New Warden In Charge At Garner Prison
At the quarterly meeting of the Public Safety Committee for Garner Correctional Institution on Tuesday, June 4, committee members met the prison’s new warden — Amonda Hannah.
Warden Hannah is the ninth warden of the 260,000-square-foot facility for male prisoners at 50 Nunnawauk Road, which opened in 1992. Warden Hannah, who is the second woman to head Garner, replaces Anthony Corcella as warden. As part of a major realignment of the state Department of Correction’s (DOC) management staff, which occurred in April, Mr Corcella, who served as Garner’s warden for one year, became the warden at Corrigan-Radgowski Correctional Center in Uncasville.
Before becoming Garner’s ninth warden in April, Ms Hannah had been the warden at the Bridgeport Correctional Center at 1106 North Avenue.
In introducing herself to committee members, Warden Hannah explained that it is the third time she has been assigned to Garner. She started work with the DOC in 1994 as an inmate counselor at Garner and later returned there to serve as a deputy warden under former Garner warden Scott Semple.
Mr Semple later became the DOC commissioner, serving in that role under Governor Dannel Malloy. After Ned Lamont was elected governor, Mr Semple resigned as commissioner. Governor Lamont then named Rollin Cook to head the DOC. Mr Cook formerly headed the Utah Department of Corrections.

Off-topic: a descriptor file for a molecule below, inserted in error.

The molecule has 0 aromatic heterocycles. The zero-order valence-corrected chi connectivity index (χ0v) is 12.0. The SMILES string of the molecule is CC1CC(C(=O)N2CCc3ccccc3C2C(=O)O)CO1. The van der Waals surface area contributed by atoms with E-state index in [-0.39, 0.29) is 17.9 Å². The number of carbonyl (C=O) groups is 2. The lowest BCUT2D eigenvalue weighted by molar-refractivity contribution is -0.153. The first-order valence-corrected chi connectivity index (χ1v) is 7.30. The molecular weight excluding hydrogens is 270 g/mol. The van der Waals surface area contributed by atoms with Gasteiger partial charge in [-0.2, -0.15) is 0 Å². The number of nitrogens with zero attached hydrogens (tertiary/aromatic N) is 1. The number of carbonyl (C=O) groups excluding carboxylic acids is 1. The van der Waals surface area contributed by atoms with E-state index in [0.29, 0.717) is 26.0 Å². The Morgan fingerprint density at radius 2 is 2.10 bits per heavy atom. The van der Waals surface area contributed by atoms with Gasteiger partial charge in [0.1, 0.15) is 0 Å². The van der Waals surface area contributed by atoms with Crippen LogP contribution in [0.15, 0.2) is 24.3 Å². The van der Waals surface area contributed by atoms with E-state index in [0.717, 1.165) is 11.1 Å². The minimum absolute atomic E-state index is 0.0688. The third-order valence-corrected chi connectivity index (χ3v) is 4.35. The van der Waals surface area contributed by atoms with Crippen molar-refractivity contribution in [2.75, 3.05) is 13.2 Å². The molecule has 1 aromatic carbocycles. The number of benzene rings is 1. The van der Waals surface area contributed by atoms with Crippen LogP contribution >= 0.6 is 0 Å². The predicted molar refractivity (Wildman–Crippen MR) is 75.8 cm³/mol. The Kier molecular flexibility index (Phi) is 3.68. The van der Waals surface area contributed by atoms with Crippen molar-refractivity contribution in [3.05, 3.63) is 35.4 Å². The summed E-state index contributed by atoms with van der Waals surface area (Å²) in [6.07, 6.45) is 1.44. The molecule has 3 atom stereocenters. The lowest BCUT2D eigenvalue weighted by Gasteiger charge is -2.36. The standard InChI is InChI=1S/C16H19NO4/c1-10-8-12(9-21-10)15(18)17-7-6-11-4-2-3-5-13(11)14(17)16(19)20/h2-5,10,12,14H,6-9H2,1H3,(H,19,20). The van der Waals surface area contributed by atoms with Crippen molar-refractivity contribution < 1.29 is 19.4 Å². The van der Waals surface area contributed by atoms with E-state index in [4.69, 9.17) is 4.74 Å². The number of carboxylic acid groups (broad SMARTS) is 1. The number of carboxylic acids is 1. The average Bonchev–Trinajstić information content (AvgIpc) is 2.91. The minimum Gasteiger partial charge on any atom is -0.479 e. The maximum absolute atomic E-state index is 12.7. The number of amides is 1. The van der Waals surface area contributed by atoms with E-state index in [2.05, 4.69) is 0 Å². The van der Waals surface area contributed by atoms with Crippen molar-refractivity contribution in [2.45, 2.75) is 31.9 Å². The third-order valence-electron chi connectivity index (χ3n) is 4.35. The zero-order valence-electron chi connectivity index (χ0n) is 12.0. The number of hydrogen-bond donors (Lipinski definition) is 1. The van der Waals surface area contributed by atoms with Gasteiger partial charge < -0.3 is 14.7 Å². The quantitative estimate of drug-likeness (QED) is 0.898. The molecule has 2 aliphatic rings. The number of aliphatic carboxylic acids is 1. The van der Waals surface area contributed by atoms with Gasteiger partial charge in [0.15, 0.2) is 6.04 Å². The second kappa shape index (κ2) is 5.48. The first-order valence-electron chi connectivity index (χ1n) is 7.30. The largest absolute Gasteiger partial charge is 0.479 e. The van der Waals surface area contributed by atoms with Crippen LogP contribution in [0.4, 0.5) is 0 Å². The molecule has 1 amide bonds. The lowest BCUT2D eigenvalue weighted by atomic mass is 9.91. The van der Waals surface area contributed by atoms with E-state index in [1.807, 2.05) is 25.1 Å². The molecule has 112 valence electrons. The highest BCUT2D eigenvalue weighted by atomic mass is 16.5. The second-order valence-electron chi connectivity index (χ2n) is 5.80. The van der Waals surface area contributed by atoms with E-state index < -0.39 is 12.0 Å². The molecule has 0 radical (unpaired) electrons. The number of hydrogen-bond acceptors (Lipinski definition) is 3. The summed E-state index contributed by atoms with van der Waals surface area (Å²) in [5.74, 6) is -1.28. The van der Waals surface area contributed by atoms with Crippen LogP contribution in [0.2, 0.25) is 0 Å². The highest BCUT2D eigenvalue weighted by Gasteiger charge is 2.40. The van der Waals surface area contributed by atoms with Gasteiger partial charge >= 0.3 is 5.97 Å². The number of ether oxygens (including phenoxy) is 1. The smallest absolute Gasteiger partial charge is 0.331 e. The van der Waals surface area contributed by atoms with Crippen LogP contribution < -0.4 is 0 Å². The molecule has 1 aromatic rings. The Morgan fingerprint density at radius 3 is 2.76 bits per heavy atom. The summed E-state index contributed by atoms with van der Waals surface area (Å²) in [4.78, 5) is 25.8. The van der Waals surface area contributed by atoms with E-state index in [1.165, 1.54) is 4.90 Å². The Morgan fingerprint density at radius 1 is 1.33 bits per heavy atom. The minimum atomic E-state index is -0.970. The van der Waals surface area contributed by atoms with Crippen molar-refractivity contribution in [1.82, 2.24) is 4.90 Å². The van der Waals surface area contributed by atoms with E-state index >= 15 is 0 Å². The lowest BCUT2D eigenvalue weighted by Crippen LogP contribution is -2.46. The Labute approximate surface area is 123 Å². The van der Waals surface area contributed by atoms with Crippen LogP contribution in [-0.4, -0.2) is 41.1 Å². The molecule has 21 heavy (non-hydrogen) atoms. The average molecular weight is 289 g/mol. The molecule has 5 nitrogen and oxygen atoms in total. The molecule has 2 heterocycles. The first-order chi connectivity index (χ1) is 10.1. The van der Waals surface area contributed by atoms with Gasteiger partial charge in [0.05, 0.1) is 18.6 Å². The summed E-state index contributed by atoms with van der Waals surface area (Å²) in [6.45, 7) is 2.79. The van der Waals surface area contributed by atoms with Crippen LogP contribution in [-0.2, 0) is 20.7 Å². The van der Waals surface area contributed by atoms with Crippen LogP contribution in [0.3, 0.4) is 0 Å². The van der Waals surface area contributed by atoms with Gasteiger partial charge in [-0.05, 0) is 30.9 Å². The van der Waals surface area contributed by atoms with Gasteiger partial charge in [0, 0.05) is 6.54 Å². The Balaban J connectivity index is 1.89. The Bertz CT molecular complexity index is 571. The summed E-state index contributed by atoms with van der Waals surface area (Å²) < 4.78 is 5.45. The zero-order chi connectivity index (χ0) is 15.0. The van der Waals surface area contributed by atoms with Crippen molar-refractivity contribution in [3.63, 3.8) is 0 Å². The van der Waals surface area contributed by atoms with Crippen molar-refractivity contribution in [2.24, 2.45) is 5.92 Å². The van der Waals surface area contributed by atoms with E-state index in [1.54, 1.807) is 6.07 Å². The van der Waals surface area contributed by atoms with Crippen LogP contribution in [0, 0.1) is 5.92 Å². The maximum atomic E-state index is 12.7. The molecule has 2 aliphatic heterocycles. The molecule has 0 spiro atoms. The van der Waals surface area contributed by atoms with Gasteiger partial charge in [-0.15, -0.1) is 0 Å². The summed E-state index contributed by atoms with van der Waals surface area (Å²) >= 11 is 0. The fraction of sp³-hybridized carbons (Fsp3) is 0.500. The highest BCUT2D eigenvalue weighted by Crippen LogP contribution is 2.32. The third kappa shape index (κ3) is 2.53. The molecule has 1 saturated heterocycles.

Warden Hannah told committee members, “I’m very familiar with the facility,” having last worked at Garner as a deputy warden six years ago.
As they were seated around a table in a conference room at Newtown Municipal Center, First Selectman Dan Rosenthal, who heads the panel, said to Ms Hannah, “Welcome.”
“Thank you. I appreciate that,” she replied.
The committee, whose membership includes representatives of the police department, fire service, school system, and Legislative Council, plus several town residents, has regular meetings for discussion of correctional safety and security issues posed by the presence of Garner.
Report To Committee
In a report to the committee, Warden Hannah said that Garner held 588 inmates on June 4. Of that number, 441 men are serving prison sentences following criminal convictions. The other 147 inmates’ criminal cases have not yet been resolved in court. Those prisoners are the men who occasionally are transported to and from the prison for court appearances.
Warden Hannah said Garner will be the workplace for 18 new correction officers who are receiving their basic training from the DOC.
The warden explained that Garner also is expecting to receive ten inmates who are categorized as “Level 5” maximum-security prisoners, which is the highest security risk level in the DOC system. Garner currently has four mental health inmates who have such a Level 5 maximum-security rating, she said. Thus, Garner will be housing 14 inmates who are Level 5 prisoners. Such men are held in specialized quarters within the prison. Garner is designated as a “Level 4” high-security prison.
Garner is the state prison that specializes in housing and treating mental health inmates in the DOC system. The prison is located on a 118-acre parcel that formerly was part of the state’s Fairfield Hills acreage.
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